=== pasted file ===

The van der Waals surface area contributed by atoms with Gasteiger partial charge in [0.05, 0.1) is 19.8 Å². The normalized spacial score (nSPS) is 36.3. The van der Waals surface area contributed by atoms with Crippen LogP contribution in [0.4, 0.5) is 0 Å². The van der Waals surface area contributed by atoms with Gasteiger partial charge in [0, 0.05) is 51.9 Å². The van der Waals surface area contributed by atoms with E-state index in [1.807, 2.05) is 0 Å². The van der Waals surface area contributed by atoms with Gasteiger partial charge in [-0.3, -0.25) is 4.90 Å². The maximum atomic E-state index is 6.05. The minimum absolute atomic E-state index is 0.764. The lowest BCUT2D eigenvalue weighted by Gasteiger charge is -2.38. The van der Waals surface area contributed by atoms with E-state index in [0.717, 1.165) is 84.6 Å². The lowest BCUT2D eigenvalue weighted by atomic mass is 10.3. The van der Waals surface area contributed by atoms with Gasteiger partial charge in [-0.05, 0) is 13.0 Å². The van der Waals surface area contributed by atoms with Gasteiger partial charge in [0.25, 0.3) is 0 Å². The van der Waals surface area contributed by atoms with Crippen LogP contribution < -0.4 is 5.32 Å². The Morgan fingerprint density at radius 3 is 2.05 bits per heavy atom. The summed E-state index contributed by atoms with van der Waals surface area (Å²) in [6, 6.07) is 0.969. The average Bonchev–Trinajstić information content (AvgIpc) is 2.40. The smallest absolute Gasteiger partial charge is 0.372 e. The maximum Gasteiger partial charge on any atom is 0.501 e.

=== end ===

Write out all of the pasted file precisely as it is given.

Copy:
The van der Waals surface area contributed by atoms with Gasteiger partial charge in [0.05, 0.1) is 19.8 Å². The normalized spacial score (nSPS) is 36.3. The van der Waals surface area contributed by atoms with Crippen LogP contribution in [0.4, 0.5) is 0 Å². The van der Waals surface area contributed by atoms with Gasteiger partial charge in [0, 0.05) is 51.9 Å². The van der Waals surface area contributed by atoms with E-state index in [1.807, 2.05) is 0 Å². The van der Waals surface area contributed by atoms with Gasteiger partial charge in [-0.3, -0.25) is 4.90 Å². The maximum atomic E-state index is 6.05. The minimum absolute atomic E-state index is 0.764. The lowest BCUT2D eigenvalue weighted by Gasteiger charge is -2.38. The van der Waals surface area contributed by atoms with E-state index in [0.717, 1.165) is 84.6 Å². The lowest BCUT2D eigenvalue weighted by atomic mass is 10.3. The van der Waals surface area contributed by atoms with Gasteiger partial charge in [-0.05, 0) is 13.0 Å². The van der Waals surface area contributed by atoms with Gasteiger partial charge in [0.25, 0.3) is 0 Å². The van der Waals surface area contributed by atoms with Crippen LogP contribution < -0.4 is 5.32 Å². The Morgan fingerprint density at radius 3 is 2.05 bits per heavy atom. The summed E-state index contributed by atoms with van der Waals surface area (Å²) in [6, 6.07) is 0.969. The average Bonchev–Trinajstić information content (AvgIpc) is 2.40. The smallest absolute Gasteiger partial charge is 0.372 e. The maximum Gasteiger partial charge on any atom is 0.501 e.